Deacon Dr. Donald W. Sparling
This course is an introduction to the biological sciences. Topics include elements of biochemistry, cell structure and function, reproduction, genetics, evolutionary theory, plant and animal diversity, elements of physiology, and a brief examination of ecology. The course consists of lecture presentations and a virtual biology lab.
Each week Podcasts will be available and students are expected to either listen to them and follow along with the Power Point presentations. I am using the MIX function on Power Point which integrates audio with visual presentations. If you do not have Power Point or have an older version that does not allow such mixing please download the Powerpoint viewer from https://www.microsoft.com/en-us/download/details.aspx?id=13
Objective: Become acquainted with basic biochemistry as it pertains to the rest of the course.
Objective: Learn the various parts and functions of the cell.
Objective: Be able to identify the path of energy conversion from the foods we eat to how the energy is packaged by cells to how we use this energy
Objective: Be able to distinguish mitosis from meiosis and the principal stages of each form of cell division.
Objective: Begin to understand the mechanisms of genetic inheritance
Objective: Genetics is sometimes a difficult but very important topic in biology. This week we will continue with our discussion of inheritance and begin to understand some of the problems associated with inheritance.
Objective: Learn the elements of the theory of evolution and the Catholic Church’s position on the teaching of evolution.
Objective: Become acquainted with simple life forms including single-celled organisms and plants. Begin to understand the concept of systematics.
Objective: Continue our exploration of the diversity of life by encountering the Animal Kingdom.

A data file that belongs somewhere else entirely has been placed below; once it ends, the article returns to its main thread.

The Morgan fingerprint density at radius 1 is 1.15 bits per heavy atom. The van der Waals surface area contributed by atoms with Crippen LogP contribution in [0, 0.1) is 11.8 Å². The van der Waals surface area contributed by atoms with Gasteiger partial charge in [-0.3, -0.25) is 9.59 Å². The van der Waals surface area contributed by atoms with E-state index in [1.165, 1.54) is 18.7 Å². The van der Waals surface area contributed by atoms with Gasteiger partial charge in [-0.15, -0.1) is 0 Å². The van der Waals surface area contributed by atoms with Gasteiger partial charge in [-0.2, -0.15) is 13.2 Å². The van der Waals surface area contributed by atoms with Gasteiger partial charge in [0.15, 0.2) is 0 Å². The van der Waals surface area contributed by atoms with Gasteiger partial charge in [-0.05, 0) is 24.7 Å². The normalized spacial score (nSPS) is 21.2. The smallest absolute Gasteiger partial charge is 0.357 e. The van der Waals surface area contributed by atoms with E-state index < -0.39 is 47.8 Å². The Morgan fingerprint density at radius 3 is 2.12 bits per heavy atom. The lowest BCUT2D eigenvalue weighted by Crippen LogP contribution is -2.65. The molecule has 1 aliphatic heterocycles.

Objective: Take a more detailed look at plant life and how plants make a living
Objective: Take a more detailed look at animals and how they function
Objective: This week we get into biological mechanisms and physiology. How does the animal (read: human) body work?
Objectives: Develop an understanding of homeostasis within the body and some of the mechanisms that maintain homeostasis. Understand what happens when the body goes out of homeostasis and some of the causes for that.
1. Read Mader Chapters 26 and 27; Pages 496-512
2. No lab this week
3. No mini-exam
4. Discussion Question. One of the great questions of those who have or are seeking faith is why does God allow suffering. What are your thoughts on why God allows disease?
Objective: Really these are two loosely related topics. So one objective is to become acquainted with the nervous system from the brain to the peripheral nerves. A second objective is to study human reproduction and fetal development.
Objective. Begin to understand how animals, plants, and the non-living elements of the world (air, water, land, etc.) interact with each other. Take the final exam
Total 640 Points or 660 with extra credit
Class participation will consist of contributions to the Class discussion sections of the course website. All students were expected to contribute to the running discussions on that site and participation will be evaluated using the class participation guidelines under GRADING RUBRICS on the course website.
There will be 4 quizzes spaced throughout the course. These quizzes will be taken through the course website and will include multiple choice, true or false, and subjective questions (short answer) to determine if the details of biology are being conveyed. Because there is no way to determine if books are open or closed during quizzes and exams all will be consider to be open book. Every student is expected to do their own work and evidence of plagiarism will result in a zero for that quiz or test for all involved.
Also scattered throughout the course will be 12 laboratory exercises and quizzes. These will come from the lessons located in the McGraw Hill Biology Virtual Laboratory.
Exercise manual. The final exam will be taken during the 15th week of the course. This will be available through the Tests section of the course website in Populi.
Students will have 7 days to complete a given quiz. All quizzes will be open for 10 days. Course weeks start on 12:01 AM Central Time the Monday of a given week and stretch until 11:59 of the following Sunday.
Students who have difficulty with research and composition are encouraged to pursue assistance with the Online Writing Lab (available at http://www.holyapostles.edu/owl)
A 94-100; A- 90-93; B+ 87-89; B 84-86; B- 80-83; C+ 77-79; C 74-76; C- 70-73 D 60-69; F 59 and below